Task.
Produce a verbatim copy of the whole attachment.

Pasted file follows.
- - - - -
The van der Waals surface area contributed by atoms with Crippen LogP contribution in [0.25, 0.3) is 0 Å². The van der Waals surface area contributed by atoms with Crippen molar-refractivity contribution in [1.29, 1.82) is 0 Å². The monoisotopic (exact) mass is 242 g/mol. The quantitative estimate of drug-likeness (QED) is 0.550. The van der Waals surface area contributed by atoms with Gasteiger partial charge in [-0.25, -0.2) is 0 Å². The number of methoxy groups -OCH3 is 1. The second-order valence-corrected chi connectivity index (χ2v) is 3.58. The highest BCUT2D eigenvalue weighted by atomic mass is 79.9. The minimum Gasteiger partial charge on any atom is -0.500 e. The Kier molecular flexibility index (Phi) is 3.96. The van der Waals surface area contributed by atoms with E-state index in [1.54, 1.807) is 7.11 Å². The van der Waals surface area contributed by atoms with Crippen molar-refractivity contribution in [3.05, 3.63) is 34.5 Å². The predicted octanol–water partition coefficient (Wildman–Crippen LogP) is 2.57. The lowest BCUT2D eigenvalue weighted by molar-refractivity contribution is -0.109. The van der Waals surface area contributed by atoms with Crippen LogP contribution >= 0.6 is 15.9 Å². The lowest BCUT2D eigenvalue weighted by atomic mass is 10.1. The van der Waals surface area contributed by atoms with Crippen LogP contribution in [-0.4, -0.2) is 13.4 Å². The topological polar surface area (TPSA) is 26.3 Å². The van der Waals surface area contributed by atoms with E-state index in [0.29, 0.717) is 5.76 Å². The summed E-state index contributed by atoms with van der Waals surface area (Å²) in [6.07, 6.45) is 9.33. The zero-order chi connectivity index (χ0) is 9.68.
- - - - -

The van der Waals surface area contributed by atoms with Crippen LogP contribution in [0.25, 0.3) is 0 Å². The van der Waals surface area contributed by atoms with Crippen molar-refractivity contribution in [1.29, 1.82) is 0 Å². The monoisotopic (exact) mass is 242 g/mol. The quantitative estimate of drug-likeness (QED) is 0.550. The van der Waals surface area contributed by atoms with Gasteiger partial charge in [-0.25, -0.2) is 0 Å². The number of methoxy groups -OCH3 is 1. The second-order valence-corrected chi connectivity index (χ2v) is 3.58. The highest BCUT2D eigenvalue weighted by atomic mass is 79.9. The minimum Gasteiger partial charge on any atom is -0.500 e. The Kier molecular flexibility index (Phi) is 3.96. The van der Waals surface area contributed by atoms with E-state index in [1.54, 1.807) is 7.11 Å². The van der Waals surface area contributed by atoms with Crippen molar-refractivity contribution in [3.05, 3.63) is 34.5 Å². The predicted octanol–water partition coefficient (Wildman–Crippen LogP) is 2.57. The lowest BCUT2D eigenvalue weighted by molar-refractivity contribution is -0.109. The van der Waals surface area contributed by atoms with Crippen LogP contribution >= 0.6 is 15.9 Å². The lowest BCUT2D eigenvalue weighted by atomic mass is 10.1. The van der Waals surface area contributed by atoms with Crippen LogP contribution in [-0.4, -0.2) is 13.4 Å². The topological polar surface area (TPSA) is 26.3 Å². The van der Waals surface area contributed by atoms with E-state index in [0.29, 0.717) is 5.76 Å². The summed E-state index contributed by atoms with van der Waals surface area (Å²) in [6.07, 6.45) is 9.33. The zero-order chi connectivity index (χ0) is 9.68.